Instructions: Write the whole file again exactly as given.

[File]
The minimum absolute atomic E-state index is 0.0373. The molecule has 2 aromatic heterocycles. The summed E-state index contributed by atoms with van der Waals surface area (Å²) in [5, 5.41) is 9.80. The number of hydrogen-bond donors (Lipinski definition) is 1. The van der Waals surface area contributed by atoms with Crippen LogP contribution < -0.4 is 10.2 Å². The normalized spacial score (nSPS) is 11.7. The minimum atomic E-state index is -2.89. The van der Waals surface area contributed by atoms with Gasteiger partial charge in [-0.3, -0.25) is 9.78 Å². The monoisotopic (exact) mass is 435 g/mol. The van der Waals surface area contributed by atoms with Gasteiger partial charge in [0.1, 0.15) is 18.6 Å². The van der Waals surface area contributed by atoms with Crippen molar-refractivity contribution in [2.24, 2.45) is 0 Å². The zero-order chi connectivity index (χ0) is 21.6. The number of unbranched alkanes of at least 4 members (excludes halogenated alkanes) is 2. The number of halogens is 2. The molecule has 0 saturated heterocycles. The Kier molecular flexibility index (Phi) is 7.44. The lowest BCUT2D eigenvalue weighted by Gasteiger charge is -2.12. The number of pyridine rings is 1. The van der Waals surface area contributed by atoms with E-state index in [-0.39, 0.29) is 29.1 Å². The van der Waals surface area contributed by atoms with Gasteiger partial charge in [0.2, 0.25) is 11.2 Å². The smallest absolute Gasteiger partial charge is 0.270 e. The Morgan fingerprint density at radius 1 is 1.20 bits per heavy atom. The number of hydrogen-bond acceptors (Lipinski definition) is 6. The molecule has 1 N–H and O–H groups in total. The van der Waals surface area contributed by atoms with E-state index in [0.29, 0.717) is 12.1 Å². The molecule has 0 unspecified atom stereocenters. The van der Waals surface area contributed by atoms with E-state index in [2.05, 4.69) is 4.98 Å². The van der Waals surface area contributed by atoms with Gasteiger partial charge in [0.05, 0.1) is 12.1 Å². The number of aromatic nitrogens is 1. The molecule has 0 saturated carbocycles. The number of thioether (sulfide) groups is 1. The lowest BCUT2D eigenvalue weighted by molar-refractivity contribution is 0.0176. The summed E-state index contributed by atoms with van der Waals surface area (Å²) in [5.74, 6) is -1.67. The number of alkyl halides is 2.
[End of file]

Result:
The minimum absolute atomic E-state index is 0.0373. The molecule has 2 aromatic heterocycles. The summed E-state index contributed by atoms with van der Waals surface area (Å²) in [5, 5.41) is 9.80. The number of hydrogen-bond donors (Lipinski definition) is 1. The van der Waals surface area contributed by atoms with Crippen LogP contribution < -0.4 is 10.2 Å². The normalized spacial score (nSPS) is 11.7. The minimum atomic E-state index is -2.89. The van der Waals surface area contributed by atoms with Gasteiger partial charge in [-0.3, -0.25) is 9.78 Å². The monoisotopic (exact) mass is 435 g/mol. The van der Waals surface area contributed by atoms with Gasteiger partial charge in [0.1, 0.15) is 18.6 Å². The van der Waals surface area contributed by atoms with Crippen molar-refractivity contribution in [2.24, 2.45) is 0 Å². The zero-order chi connectivity index (χ0) is 21.6. The number of unbranched alkanes of at least 4 members (excludes halogenated alkanes) is 2. The number of halogens is 2. The molecule has 0 saturated heterocycles. The Kier molecular flexibility index (Phi) is 7.44. The lowest BCUT2D eigenvalue weighted by Gasteiger charge is -2.12. The number of pyridine rings is 1. The van der Waals surface area contributed by atoms with E-state index in [-0.39, 0.29) is 29.1 Å². The van der Waals surface area contributed by atoms with Gasteiger partial charge in [0.2, 0.25) is 11.2 Å². The smallest absolute Gasteiger partial charge is 0.270 e. The Morgan fingerprint density at radius 1 is 1.20 bits per heavy atom. The number of hydrogen-bond acceptors (Lipinski definition) is 6. The molecule has 1 N–H and O–H groups in total. The van der Waals surface area contributed by atoms with E-state index in [0.29, 0.717) is 12.1 Å². The molecule has 0 unspecified atom stereocenters. The van der Waals surface area contributed by atoms with E-state index in [2.05, 4.69) is 4.98 Å². The van der Waals surface area contributed by atoms with Gasteiger partial charge in [0.05, 0.1) is 12.1 Å². The number of aromatic nitrogens is 1. The molecule has 0 saturated carbocycles. The number of thioether (sulfide) groups is 1. The lowest BCUT2D eigenvalue weighted by molar-refractivity contribution is 0.0176. The summed E-state index contributed by atoms with van der Waals surface area (Å²) in [5.74, 6) is -1.67. The number of alkyl halides is 2.